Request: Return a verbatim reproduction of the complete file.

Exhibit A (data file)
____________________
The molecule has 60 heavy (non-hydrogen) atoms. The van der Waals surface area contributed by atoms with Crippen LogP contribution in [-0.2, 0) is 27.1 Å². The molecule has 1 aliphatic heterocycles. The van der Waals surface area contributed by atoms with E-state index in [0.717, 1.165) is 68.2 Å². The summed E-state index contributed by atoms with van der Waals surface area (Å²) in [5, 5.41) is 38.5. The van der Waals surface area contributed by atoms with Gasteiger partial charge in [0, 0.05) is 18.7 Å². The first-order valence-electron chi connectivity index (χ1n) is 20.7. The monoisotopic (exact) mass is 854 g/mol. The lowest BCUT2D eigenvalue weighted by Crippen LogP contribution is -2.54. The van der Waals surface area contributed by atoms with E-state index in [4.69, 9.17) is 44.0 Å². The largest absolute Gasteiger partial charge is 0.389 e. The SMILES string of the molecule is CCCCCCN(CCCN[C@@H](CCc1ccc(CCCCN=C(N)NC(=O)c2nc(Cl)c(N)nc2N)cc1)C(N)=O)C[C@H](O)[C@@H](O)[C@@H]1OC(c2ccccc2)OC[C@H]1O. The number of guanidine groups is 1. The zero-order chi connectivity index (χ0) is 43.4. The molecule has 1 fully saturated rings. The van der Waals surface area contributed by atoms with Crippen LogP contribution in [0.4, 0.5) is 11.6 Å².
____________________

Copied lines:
The molecule has 60 heavy (non-hydrogen) atoms. The van der Waals surface area contributed by atoms with Crippen LogP contribution in [-0.2, 0) is 27.1 Å². The molecule has 1 aliphatic heterocycles. The van der Waals surface area contributed by atoms with E-state index in [0.717, 1.165) is 68.2 Å². The summed E-state index contributed by atoms with van der Waals surface area (Å²) in [5, 5.41) is 38.5. The van der Waals surface area contributed by atoms with Gasteiger partial charge in [0, 0.05) is 18.7 Å². The first-order valence-electron chi connectivity index (χ1n) is 20.7. The monoisotopic (exact) mass is 854 g/mol. The lowest BCUT2D eigenvalue weighted by Crippen LogP contribution is -2.54. The van der Waals surface area contributed by atoms with E-state index in [4.69, 9.17) is 44.0 Å². The largest absolute Gasteiger partial charge is 0.389 e. The SMILES string of the molecule is CCCCCCN(CCCN[C@@H](CCc1ccc(CCCCN=C(N)NC(=O)c2nc(Cl)c(N)nc2N)cc1)C(N)=O)C[C@H](O)[C@@H](O)[C@@H]1OC(c2ccccc2)OC[C@H]1O. The number of guanidine groups is 1. The zero-order chi connectivity index (χ0) is 43.4. The molecule has 1 fully saturated rings. The van der Waals surface area contributed by atoms with Crippen LogP contribution in [0.4, 0.5) is 11.6 Å².